Why we need more data journalists, not data scientists
“There is a shortage of data scientists, as the demand for analytics rises.”
It’s an age-old discussion in the field of analytics: Is there a need for more data scientists, and data experts, to really get the most value and capability out of an analytics solution?
In this blog, I want to challenge this view, and ask an important question: Is there really a skills shortage of data scientists, or are we focusing on the wrong skill-set in general when it comes to hiring for an analytics role? What if there is more important criteria?
For me, it comes down to two key role distinctions: Data scientist, and data journalist.
The changing expectations of data scientists
Tom Davenport, a well-known thought leader in the analytics space, states in an article for HBR: “More enduring will be the need for data scientists to communicate in language that all their stakeholders understand—and to demonstrate the special skills involved in storytelling with data, whether verbally, visually, or—ideally—both.”
While this excerpt is from a post published in 2012, his words still remain true. There still are significant constraints in developing the skill-set of data scientists today.
A good data scientist can develop great models, extract intelligent insights, and solve complex business problems with analytics, but most lack the skill of telling a good story.
The data journalist, on the other hand, is a new kind of data scientist that lives up to the claim. They are effectively an analytics expert within an organization that can not only solve a complex data problem, but also tell a compelling story through the practice of data storytelling that engages different types of audiences, and helps people understand the context behind the numbers and the value it brings to the business.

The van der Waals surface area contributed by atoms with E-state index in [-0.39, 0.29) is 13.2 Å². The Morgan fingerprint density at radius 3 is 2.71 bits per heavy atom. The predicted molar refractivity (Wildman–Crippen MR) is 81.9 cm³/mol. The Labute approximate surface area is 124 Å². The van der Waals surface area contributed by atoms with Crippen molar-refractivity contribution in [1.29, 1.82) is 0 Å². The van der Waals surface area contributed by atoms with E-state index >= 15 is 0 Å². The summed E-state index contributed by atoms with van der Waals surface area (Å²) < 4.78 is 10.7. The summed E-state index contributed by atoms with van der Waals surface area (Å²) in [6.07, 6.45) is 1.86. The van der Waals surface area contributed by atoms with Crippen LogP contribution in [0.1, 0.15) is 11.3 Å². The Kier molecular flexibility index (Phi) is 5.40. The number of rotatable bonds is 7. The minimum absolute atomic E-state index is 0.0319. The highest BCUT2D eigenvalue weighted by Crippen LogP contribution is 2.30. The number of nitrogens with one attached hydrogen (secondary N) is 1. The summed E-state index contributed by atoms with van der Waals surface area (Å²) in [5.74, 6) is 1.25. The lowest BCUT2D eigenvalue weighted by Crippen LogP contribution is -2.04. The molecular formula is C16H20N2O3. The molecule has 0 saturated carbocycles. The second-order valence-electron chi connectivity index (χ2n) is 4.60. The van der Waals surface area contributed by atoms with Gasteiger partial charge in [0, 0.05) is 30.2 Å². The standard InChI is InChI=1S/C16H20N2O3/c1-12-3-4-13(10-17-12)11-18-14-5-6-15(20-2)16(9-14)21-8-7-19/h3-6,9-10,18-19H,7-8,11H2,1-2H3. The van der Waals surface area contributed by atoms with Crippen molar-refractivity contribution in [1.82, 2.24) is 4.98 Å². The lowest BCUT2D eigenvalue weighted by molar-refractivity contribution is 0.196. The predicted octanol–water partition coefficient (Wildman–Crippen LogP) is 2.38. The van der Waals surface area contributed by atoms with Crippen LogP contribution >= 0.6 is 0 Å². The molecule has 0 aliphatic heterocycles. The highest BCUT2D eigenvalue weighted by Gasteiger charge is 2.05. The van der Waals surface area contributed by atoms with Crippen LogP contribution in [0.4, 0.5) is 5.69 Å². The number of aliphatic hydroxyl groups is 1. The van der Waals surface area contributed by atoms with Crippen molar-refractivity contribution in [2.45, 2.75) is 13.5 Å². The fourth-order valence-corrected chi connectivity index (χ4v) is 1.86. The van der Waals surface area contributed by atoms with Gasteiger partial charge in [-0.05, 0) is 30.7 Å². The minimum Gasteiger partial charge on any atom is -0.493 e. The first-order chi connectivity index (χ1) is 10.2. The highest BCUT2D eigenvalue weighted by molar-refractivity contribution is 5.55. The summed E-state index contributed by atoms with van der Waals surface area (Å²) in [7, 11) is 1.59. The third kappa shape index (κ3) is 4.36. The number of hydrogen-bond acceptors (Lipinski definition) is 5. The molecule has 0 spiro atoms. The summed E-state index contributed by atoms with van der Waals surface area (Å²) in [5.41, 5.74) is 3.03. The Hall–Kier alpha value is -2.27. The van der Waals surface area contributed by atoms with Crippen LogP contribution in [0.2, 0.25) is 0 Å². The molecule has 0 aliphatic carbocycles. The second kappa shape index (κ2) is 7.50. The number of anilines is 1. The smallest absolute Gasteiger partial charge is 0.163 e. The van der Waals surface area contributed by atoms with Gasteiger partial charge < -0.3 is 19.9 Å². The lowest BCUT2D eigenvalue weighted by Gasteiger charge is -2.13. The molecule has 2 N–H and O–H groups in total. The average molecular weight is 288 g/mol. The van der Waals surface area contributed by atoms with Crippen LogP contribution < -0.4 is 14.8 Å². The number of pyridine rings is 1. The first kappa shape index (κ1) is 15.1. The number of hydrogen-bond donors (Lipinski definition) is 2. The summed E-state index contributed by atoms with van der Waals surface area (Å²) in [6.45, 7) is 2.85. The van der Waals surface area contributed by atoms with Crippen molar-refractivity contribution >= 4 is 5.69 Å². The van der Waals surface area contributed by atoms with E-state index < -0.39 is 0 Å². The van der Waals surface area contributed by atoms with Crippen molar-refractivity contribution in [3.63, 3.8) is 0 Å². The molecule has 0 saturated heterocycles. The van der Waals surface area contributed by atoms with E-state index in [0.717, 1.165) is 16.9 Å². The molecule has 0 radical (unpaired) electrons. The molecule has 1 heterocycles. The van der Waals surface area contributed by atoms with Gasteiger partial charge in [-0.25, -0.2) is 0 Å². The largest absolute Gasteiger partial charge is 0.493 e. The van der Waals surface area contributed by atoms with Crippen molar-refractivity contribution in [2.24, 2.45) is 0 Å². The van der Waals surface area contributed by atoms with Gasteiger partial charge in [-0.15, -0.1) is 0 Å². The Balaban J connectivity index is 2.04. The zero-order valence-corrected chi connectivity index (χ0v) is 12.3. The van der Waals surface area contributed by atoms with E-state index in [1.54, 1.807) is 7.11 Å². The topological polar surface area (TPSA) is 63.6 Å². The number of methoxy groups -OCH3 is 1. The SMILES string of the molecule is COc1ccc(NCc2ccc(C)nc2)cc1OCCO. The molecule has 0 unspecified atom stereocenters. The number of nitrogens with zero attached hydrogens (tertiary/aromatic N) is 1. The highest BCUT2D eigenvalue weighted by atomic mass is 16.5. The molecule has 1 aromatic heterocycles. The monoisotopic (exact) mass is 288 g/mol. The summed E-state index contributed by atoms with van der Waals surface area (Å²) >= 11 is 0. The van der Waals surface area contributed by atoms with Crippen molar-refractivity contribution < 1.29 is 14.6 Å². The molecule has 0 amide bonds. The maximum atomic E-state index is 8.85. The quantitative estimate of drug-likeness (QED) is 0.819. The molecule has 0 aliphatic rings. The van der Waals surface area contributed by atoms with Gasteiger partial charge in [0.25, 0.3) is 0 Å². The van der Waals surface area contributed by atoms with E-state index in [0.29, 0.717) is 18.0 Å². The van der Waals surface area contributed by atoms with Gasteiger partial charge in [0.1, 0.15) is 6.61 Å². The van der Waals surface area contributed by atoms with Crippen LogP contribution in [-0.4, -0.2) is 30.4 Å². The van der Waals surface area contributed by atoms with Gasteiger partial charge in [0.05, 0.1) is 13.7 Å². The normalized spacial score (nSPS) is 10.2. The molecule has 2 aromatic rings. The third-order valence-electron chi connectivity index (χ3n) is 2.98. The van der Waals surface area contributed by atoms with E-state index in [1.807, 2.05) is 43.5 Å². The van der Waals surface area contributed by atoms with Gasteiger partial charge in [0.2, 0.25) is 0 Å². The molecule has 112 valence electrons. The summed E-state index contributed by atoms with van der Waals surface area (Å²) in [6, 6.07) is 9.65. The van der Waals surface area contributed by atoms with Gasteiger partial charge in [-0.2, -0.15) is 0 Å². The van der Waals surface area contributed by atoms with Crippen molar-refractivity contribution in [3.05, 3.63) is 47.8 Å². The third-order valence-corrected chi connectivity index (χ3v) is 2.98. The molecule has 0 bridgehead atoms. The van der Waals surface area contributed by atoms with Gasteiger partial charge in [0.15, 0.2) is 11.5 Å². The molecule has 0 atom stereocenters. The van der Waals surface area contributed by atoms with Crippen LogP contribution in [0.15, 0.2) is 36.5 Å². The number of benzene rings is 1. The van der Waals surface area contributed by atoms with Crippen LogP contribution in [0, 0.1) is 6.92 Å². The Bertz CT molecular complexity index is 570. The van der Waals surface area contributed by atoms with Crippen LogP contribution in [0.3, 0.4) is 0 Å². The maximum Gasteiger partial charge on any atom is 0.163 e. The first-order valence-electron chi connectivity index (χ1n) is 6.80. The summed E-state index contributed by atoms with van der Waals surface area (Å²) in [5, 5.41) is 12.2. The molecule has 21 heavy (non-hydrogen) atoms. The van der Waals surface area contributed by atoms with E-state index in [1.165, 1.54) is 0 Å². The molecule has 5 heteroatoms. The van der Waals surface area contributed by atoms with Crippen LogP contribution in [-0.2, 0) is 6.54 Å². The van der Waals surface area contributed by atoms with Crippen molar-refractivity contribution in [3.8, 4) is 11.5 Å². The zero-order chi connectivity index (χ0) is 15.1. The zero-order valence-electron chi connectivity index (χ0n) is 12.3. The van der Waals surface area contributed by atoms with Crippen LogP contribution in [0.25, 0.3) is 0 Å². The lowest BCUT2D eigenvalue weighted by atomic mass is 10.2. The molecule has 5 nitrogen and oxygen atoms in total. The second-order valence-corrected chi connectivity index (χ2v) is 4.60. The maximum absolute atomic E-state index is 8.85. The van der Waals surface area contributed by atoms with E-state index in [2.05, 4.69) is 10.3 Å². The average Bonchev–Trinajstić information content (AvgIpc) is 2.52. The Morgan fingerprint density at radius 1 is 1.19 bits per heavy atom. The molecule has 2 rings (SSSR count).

A great data journalist is an investigator who gets a thrill from extracting information, but also has the skill to turn the facts into a compelling and digestible story using their own personal interpretation, knowledge and arguments to inspire decision-makers to care and take action.
Instead of just showing people the numbers and expecting them to do something with it, a data journalist goes the extra mile to give information consumers the best chance at finding value.
The business case for data storytelling and data journalists
Through my discussions with analytics executives, two main and recurring challenges with understanding their business through data are typically highlighted.
1. Lack of context: Often the business doesn’t see the relevance of analytics in its decision-making. Potentially, the lack of relevance is linked to the style in which the outcomes are communicated.
2. Imbalanced: We see an imbalance in the level of detail presented, it’s either too much or too little.
These challenges are the reason storytelling is seen as an increasingly relevant and crucial skill. Stories help convey a message and stimulate action. We use them to persuade a colleague or earn support for a project. So when it comes to analytical content, a data expert that knows how to tell a good story so the business value is unlocked and the data can have its day is just as important.
Are organizations prepared to take on more data journalists rather than data scientists? Or to invest in capability to enhance the skill of the data scientist, and provide tools to help them turn their “supermodels” into actionable stories that impact the business with right decisions?
With data stories expected to become the most widespread way of consuming our analytics by 2025, and with many investing in it as a capability today, it’s a priority that, at the very least, must be looked at more ahead of time. Otherwise, you risk falling behind.
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